Oncoming drivers keep pointing at my car as I head into the rugged, rolling hills of western Virginia on the way to Fort Lewis Lodge in Bath County. They're few and far between on these two-lane roads, but nearly everyone seems to be trying to tell me something's wrong. Finally, I pull onto the shoulder, wondering if my car has somehow acquired an animal rights sticker since leaving the District.

Then it dawns on me. Raising your index finger off the steering wheel is how people wave hello out here in the country. My heart goes out to these folks. Wave to someone you don't know in D.C. and he's likely to whip a U-turn and run you off the road. When the next car comes, I try it out myself. In no time at all, I'm flicking and smiling at people like it's the most natural thing in the world.

Welcome to Bath County and life in the slow lane, where what you set out to do and what you end up doing are two entirely different things. Take innkeepers John and Caryl Cowden. John's father originally bought 3,200 magnificent acres along a particularly nice stretch of the Cowpasture River as a cattle farm. After John's dad died, the couple kept the cows but also tried raising sheep and growing Christmas trees. But the deer ate the trees, the sheep didn't work out, and the cattle market made Lotto look like a prudent investment.

In 1984, while restoring the 1850s gristmill on the property and figuring out what to do next, John had a sort of revelation. "Rather than force the land to do something it's not suited for, I decided to look at the land and ask what it was best suited for," he says. The answer was a hybrid: a lodge for hunters who came to the area in early spring for wild turkey and in the autumn for deer, a country inn the rest of the year for people who want to hike, bike, fish and reacquaint themselves with old social customs. And John decided to keep some cows, because the land liked to grow grass and he'd be damned if he was going to mow it every week.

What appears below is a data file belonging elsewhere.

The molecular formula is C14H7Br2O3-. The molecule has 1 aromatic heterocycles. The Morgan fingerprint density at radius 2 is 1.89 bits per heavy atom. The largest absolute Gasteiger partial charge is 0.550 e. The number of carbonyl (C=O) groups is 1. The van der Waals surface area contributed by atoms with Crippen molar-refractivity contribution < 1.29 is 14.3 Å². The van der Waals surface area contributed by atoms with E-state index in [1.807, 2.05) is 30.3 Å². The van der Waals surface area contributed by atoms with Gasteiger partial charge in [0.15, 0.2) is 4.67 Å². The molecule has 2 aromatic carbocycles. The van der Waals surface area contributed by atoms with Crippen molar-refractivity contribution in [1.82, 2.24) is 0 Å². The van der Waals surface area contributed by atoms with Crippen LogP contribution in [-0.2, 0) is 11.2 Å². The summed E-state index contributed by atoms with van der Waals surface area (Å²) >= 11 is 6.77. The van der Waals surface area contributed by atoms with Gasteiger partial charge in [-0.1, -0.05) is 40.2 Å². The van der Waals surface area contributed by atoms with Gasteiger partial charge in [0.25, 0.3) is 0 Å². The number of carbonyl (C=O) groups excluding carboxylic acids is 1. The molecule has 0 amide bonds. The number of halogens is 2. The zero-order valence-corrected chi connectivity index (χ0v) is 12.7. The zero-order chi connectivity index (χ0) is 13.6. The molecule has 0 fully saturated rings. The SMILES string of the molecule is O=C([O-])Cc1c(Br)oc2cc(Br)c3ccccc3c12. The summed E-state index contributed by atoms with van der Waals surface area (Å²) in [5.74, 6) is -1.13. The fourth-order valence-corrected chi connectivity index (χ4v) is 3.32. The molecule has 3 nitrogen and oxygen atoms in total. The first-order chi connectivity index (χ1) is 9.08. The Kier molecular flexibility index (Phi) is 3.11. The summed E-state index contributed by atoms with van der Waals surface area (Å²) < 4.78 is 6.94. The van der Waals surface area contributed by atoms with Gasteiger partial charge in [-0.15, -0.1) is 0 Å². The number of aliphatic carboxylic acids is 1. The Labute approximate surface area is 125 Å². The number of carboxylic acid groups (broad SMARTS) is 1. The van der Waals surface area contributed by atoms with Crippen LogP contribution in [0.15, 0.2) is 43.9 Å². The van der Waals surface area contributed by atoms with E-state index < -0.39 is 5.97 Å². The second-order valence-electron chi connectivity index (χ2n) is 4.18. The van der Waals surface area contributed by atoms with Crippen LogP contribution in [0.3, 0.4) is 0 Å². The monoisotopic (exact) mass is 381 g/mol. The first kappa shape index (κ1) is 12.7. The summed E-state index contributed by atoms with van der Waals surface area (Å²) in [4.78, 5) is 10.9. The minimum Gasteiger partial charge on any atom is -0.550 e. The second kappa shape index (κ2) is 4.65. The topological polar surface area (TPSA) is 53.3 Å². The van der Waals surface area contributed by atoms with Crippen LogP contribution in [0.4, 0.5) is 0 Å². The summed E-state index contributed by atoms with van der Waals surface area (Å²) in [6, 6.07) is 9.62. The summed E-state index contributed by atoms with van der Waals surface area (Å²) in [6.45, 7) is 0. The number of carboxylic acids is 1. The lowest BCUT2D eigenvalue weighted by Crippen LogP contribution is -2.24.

Fort Lewis Lodge has 13 rooms spread out over the renovated barn, an old corn silo and two log cabins. The place is West Virginia rustic but Virginia comfortable. The mill is now a restaurant where Caryl turns out tasty Southern-style meals using local produce. (She is a friendly, unflappable soul. The night I was there, she was cooking not only for lodge guests but also sending off dinner for 300 at her daughter's school play.) The mill's second story, where you can still see some of the old gears, has been converted into a game room with pool, foosball and ping-pong tables. There's a screened porch and bar off the kitchen where guests gather for a drink before dinner. John plays bartender while often grilling steaks and chicken on the oversize barbecue outside.

In addition to its guest rooms, the barn has a general living room with a fireplace and sofas, and, outside, another porch where you can read, watch the deer come into the fields at dusk or soak in the hot tub. For people who want more privacy, there are the log cabins built of massive timbers salvaged from nearby West Virginia. (The one I stayed in displayed photos of John and other guys building them.) The cabins have fireplaces, refrigerators, four-poster beds, quilts and rocking chairs. The silo rooms are octagonally framed, with bathrooms attached. As you turn in off the main road and drive nearly three-quarters of a mile to the lodge, you may see meadowlarks flying alongside your car.

The great thing here is to be outside, enjoying the land. It's something that requires a lot of types of footwear:

* Bring waders (and a fishing rod) for the 2.5 miles of the Cowpasture--long a favorite river for D.C. trout and smallmouth bass anglers--that flow inside his farm. Cowden stocks his portion of the water with golden trout. He also puts a floating swimming dock in the bend in the river where a bluff rises 300 feet on the opposite shore.

* Bring hiking boots and a day pack to explore the George Washington National Forest, which the property backs up to. (Poplar Hollow starts a short walk from the lodge and is a particularly nice bit of woods, with a good trail and trees that soar straight up like giant pencils). The 3,760-foot Shenandoah Mountain is only a half-hour's drive.